Spectrum Software
Industrial Strength Simulation




Spectrum Software has released Micro-Cap 11, the eleventh generation of our SPICE circuit simulator.

For users of previous Micro-Cap versions, check out the new features available in the latest version. For those of you who are new to Micro-Cap, take our features tour to see what Micro-Cap has to offer.




Smith Chart and Impedance Plots


The Smith chart provides a means to view both the complex reflection and the complex impedance of a port. It is most applicable when designing in the RF range for applications involving transmission lines, amplifiers, and antennas among others. One common usage for the Smith chart is to view the input impedance at a port. This article describes the method for correctly plotting the input impedance to a Smith chart in Micro-Cap.

For this example, we will use a simple parallel RC combination since the impedance waveform for that configuration is well known. The initial circuit is displayed below. It consists of the RC combination and a Voltage Source component whose AC magnitude parameter is defined as 1V.

Standard Impedance Measuring Circuit

For a standard Cartesian plot, the V/I equation can be used to plot the impedance. In this case, the impedance would be measured using the following expression:


which divides the voltage across the input port by the current going into the port. The negative sign is to account for the fact that the I(V1) is calculated from the positive node to the negative node of the source which would be flowing out of the port. The AC analysis of this plot is displayed below. At low frequencies, the impedance is dominated by the resistance, and at high frequencies, the capacitor impedance dominates. The most common error when trying to plot the impedance in a Smith chart is to use this same technique.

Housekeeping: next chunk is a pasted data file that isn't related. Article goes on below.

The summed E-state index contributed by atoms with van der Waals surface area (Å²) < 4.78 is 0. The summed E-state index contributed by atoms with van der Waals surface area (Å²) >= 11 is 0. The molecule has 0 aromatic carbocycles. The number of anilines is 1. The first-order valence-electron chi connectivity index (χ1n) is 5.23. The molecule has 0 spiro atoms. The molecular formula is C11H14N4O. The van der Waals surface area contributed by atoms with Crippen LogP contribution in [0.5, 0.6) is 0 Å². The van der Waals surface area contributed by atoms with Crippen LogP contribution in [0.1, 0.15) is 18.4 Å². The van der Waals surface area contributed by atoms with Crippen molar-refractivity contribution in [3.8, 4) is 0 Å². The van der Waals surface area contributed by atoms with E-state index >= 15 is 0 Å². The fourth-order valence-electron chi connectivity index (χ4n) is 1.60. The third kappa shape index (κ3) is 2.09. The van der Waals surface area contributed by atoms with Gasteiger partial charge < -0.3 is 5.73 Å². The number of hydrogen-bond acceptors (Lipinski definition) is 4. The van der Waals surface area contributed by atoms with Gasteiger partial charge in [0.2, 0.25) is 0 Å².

Cartesian Impedance Plot

In order to plot the complex impedance in a Smith chart, the expression that needs to be plotted is the S parameter equivalent. The S11 parameter represents the input impedance and the S22 parameter represents the output impedance. To measure the S11 parameter, the circuit will need to be slightly modified as shown below. A resistor has been added between the voltage source and the impedance to be measured. The value of this resistance will determine the normalization factor that is used when creating the Smith chart.

Smith Chart Impedance Circuit

For this circuit, the S11 parameter is determined by the following equations:

b1 = S11*a1 + S12*a2
a1 = Normalized incident voltage at port 1=(V(Out)+R1*I(R1))/(2*sqrt(R1))
b1 = Normalized reflected voltage at port 1=(V(Out)-R1*I(R1))/(2*sqrt(R1))
a2 = 0 when measuring S11

This reduces the equation to:

S11 = (V(Out)-R1*I(R1)) / (V(Out)+R1*I(R1))

From Kirchoff's law, we determine the voltage loop at the input as:

-V(V1) + R1*I(R1) +V(Out) = 0 where V(V1) is 1 volt for the AC analysis

Plugging this back into the S11 equation, the final expression becomes:

S11 = 2*V(Out) - 1

The resultant Smith chart when plotting this expression is displayed below. Note that this plot has been normalized to the source resistance of 50 ohms. The impedance plot starts approximately at the real, imaginary values of 1,0. It then arcs through the capacitive half and ends at the short circuit point of the Smith chart as would be expected by a parallel RC impedance.

Smith Chart Impedance Plot

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